Pool D came down to a controversial finish. Puerto Rico was the unquestioned champion, sweeping the competition in a decisive manner. However, Venezuela, Mexico, and Italy all finished 1-2, so to decide which two teams advanced to a play-in game, a tiebreaker of runs allowed per inning played was used. Mexico believed that a win against Venezuela by more than one would be sufficient to advance; however, they were mistaken in the math calculating the tiebreaker. In their opening game against Italy, they failed to record any outs in the bottom of the ninth, and allowed five runs. They believed this counted as an inning played, but instead, it was scored as five runs scored without an additional inning completed. This pushed their runs per inning above Venezuela, and they were therefore eliminated. As a result, Adrian Gonzalez, one of Mexico’s best players, said that he would never play in another WBC. Venezuela and Italy played a tiebreaking game and Venezuela won, allowing them to advance.
In the second round, in Pool E, Japan and the Netherlands rolled through their competition, finishing 3-0 and 2-1, respectively. Israel’s Cinderella run ended, as they finished 1-2, and Cuba was also eliminated after losing all of their second-round games.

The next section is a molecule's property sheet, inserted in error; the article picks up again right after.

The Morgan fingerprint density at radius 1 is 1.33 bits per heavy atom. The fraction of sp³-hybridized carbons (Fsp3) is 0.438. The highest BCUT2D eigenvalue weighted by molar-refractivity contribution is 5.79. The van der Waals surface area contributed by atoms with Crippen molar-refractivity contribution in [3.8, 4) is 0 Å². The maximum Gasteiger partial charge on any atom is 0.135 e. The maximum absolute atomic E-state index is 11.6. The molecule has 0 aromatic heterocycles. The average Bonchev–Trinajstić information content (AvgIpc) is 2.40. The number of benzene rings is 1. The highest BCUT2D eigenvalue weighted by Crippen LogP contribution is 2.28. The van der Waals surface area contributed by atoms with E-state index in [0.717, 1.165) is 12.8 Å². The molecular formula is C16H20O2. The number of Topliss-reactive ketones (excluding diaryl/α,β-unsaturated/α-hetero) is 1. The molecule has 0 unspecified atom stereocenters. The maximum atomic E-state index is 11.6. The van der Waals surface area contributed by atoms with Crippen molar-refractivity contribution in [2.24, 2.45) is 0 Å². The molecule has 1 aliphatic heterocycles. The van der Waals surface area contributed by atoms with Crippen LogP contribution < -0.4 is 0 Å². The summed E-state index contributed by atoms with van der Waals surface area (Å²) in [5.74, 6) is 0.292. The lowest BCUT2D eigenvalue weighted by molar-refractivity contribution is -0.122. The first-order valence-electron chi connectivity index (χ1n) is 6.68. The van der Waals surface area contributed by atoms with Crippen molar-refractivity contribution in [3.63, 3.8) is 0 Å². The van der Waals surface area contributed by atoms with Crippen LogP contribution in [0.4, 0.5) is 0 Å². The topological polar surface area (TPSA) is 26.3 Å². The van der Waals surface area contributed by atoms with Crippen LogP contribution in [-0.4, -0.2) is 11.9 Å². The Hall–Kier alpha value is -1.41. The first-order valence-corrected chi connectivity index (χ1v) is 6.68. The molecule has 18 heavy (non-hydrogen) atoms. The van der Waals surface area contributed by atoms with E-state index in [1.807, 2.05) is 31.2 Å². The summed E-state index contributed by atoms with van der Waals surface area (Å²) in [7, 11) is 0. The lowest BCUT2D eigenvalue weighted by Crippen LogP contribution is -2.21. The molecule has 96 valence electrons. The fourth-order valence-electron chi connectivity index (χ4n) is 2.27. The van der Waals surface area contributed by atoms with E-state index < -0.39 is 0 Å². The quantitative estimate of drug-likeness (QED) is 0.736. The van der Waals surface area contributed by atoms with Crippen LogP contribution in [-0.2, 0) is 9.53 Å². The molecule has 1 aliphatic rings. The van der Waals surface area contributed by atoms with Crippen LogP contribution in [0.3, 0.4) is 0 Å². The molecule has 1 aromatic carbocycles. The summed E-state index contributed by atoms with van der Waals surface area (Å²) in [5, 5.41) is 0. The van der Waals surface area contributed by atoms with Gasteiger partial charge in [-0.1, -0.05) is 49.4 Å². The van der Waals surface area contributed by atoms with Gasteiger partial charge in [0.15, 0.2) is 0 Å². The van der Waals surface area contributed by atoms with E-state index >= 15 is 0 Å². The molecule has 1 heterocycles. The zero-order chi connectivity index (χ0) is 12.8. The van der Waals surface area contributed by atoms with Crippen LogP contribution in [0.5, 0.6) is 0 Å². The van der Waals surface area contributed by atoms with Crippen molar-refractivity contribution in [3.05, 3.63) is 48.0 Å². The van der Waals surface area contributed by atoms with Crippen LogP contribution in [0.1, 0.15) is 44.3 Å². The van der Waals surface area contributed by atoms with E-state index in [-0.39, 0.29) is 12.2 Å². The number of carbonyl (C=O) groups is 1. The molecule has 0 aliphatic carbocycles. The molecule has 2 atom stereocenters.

The other second round group, Pool F, was more closely competed. Puerto Rico was the champion, finishing 3-0, although not without close calls. Against the US, Puerto Rico held a three-run lead heading into the top of the ninth, but a two-out Brandon Crawford triple brought the US within one run. However, the US’s Josh Harrison struck out to end the game, sealing the win for Puerto Rico. Puerto Rico also ended the Dominican Republic’s eight game winning streak, which set up a decisive United States-Dominican Republic finale. The US, in, perhaps, their biggest win in international baseball history, shocked the star-studded Dominican Republic team 6-3, allowing them to advance to the semi-finals.
The semi-finals featured two thrilling contests. The first game, featuring Puerto Rico and the Netherlands, was an extra-innings classic that ended in a rather anti-climatic fashion due to the WBC extra innings rules, which start every inning after the 10th with runners on first and second base. Puerto Rico was able to execute small ball in the bottom half of the 11th, as they started the inning off with a sacrifice bunt, followed by an intentional walk, and ended with a walk-off sacrifice fly. The second game featuring the US and Japan was a battle against the elements, as both teams had to deal with the rare Los Angeles rainstorm. The US took advantage of the soggy conditions, and scored both of their runs as a result of the soaked field. Two runs were enough for the win, and the US was able to advance to their first WBC final.
The finale looks like it will live up to all of the hype the preceding games have brought. Right now, Vegas gives the slight edge to Puerto Rico, who seem to deserve it. Will Puerto Rico win one more game and complete a sweep of the whole WBC? Or will the US finally silence the critics and win their first title? We’ll see what happens on Wednesday night, but I think the US will be able to pull out the win and make their country proud.